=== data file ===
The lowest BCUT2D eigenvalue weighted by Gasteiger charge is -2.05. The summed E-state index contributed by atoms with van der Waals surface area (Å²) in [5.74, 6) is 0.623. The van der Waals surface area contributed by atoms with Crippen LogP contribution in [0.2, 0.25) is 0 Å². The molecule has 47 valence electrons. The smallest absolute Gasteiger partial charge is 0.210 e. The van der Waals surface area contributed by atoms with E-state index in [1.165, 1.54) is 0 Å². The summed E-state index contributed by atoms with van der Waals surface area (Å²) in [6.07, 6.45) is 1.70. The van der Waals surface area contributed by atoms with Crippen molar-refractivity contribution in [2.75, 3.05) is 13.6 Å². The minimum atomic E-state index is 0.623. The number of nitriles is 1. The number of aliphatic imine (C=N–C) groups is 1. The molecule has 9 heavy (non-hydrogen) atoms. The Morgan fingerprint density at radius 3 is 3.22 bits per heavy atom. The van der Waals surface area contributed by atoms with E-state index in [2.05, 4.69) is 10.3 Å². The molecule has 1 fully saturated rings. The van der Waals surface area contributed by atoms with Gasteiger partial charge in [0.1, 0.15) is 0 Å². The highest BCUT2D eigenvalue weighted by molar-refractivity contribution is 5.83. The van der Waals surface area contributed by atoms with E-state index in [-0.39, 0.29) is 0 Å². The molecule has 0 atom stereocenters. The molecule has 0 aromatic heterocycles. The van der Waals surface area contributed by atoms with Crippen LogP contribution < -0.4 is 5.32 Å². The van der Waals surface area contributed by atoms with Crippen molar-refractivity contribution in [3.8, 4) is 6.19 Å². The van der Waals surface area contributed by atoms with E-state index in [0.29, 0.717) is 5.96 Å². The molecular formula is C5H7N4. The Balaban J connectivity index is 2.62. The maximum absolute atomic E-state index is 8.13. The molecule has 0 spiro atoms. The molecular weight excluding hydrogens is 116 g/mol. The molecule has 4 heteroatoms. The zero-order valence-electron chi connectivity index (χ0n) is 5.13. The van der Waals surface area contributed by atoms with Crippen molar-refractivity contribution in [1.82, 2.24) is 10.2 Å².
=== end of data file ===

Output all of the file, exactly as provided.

The lowest BCUT2D eigenvalue weighted by Gasteiger charge is -2.05. The summed E-state index contributed by atoms with van der Waals surface area (Å²) in [5.74, 6) is 0.623. The van der Waals surface area contributed by atoms with Crippen LogP contribution in [0.2, 0.25) is 0 Å². The molecule has 47 valence electrons. The smallest absolute Gasteiger partial charge is 0.210 e. The van der Waals surface area contributed by atoms with E-state index in [1.165, 1.54) is 0 Å². The summed E-state index contributed by atoms with van der Waals surface area (Å²) in [6.07, 6.45) is 1.70. The van der Waals surface area contributed by atoms with Crippen molar-refractivity contribution in [2.75, 3.05) is 13.6 Å². The minimum atomic E-state index is 0.623. The number of nitriles is 1. The number of aliphatic imine (C=N–C) groups is 1. The molecule has 9 heavy (non-hydrogen) atoms. The Morgan fingerprint density at radius 3 is 3.22 bits per heavy atom. The van der Waals surface area contributed by atoms with E-state index in [2.05, 4.69) is 10.3 Å². The molecule has 1 fully saturated rings. The van der Waals surface area contributed by atoms with Gasteiger partial charge in [0.1, 0.15) is 0 Å². The highest BCUT2D eigenvalue weighted by molar-refractivity contribution is 5.83. The van der Waals surface area contributed by atoms with E-state index in [-0.39, 0.29) is 0 Å². The molecule has 0 atom stereocenters. The molecule has 0 aromatic heterocycles. The van der Waals surface area contributed by atoms with Crippen LogP contribution < -0.4 is 5.32 Å². The van der Waals surface area contributed by atoms with Crippen molar-refractivity contribution in [3.8, 4) is 6.19 Å². The van der Waals surface area contributed by atoms with E-state index in [0.29, 0.717) is 5.96 Å². The molecular formula is C5H7N4. The Balaban J connectivity index is 2.62. The maximum absolute atomic E-state index is 8.13. The molecule has 0 spiro atoms. The molecular weight excluding hydrogens is 116 g/mol. The molecule has 4 heteroatoms. The zero-order valence-electron chi connectivity index (χ0n) is 5.13. The van der Waals surface area contributed by atoms with Crippen molar-refractivity contribution in [1.82, 2.24) is 10.2 Å².